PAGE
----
The court filing Thursday night also includes several pages of hard-to-decipher handwritten notes that are also marked as “unclassified.” They are Bolton’s notes from his review meetings with Knight.

Multiple review sessions

Bolton describes how he spent hours with Knight as the two scoured all 14 chapters of his book four times. He says he accepted the “vast majority” of Knight’s suggestions for changes to avoid disclosing national security secrets, and that she had concluded no classified information was left in the manuscript.

A major part of the Justice Department’s complaint against Bolton is the allegation that the final version of his book still contains classified details. The DOJ sent to the court on Wednesday sworn statements from top intelligence and national security professionals saying that the book still contained state secrets, even after Knight had finished her review.

Bolton says that Knight told him in late April that her conversations with the White House about the book were “very delicate.”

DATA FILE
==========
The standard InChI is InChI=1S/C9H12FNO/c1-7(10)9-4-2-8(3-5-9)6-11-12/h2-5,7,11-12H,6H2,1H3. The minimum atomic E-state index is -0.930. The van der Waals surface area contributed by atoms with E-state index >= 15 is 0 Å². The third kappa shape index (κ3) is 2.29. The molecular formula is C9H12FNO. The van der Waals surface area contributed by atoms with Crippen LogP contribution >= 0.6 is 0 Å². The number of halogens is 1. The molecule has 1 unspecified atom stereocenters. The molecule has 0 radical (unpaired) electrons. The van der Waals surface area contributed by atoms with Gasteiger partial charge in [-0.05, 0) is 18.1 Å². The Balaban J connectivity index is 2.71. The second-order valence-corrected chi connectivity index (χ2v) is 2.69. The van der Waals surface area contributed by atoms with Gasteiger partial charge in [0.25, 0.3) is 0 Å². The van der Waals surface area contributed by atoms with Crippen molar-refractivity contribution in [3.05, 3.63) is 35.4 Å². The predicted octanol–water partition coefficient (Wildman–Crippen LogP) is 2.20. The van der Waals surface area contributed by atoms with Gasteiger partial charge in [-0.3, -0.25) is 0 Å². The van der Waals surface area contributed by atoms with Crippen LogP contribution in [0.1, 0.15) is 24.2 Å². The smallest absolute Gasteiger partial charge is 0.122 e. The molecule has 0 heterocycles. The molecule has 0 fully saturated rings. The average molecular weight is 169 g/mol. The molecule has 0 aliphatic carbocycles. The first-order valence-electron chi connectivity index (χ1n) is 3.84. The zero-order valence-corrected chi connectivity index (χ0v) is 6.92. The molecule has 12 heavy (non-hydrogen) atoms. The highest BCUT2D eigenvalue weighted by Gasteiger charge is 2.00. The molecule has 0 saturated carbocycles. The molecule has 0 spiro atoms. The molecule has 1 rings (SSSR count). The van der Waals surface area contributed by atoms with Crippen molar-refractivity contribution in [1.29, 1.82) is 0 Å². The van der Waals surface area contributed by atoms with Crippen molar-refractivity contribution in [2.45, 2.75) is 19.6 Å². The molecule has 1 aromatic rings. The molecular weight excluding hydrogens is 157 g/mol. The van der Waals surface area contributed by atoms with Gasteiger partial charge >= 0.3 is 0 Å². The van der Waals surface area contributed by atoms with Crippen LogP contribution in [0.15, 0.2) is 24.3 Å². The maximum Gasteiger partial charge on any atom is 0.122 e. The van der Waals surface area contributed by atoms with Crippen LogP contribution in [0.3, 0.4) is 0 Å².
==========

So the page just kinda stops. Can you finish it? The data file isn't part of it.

The White House’s lawyer for the National Security Council told Bolton last week his book still had classified details in it.

“It soon became obvious that the White House had no intention of permitting Ms. Knight to issue the clearance letter, but instead was attempting to run out the clock before the election by simply refusing to respond to Ambassador Bolton’s requests,” Bolton’s team wrote on Thursday.

Thousands of copies

In addition to trying to halt its publication, the Justice Department is seeking to claim Bolton’s proceeds from the book because he did not formally finish the government’s pre-publication review process, in breach of his contract.

The contract dispute isn’t likely to end in the next week. Contract disputes often end with authors in situations like Bolton’s having to turn over earnings to the government.

Bolton learned of what he calls the “extensive and sweeping” suggested redactions on Tuesday, the same day the Justice Department sued him over his book’s release.

Bolton also details just how extensively his book has been distributed in advance of its June 23 release – not only in the US, but in Australia, the UK, Canada and India as well.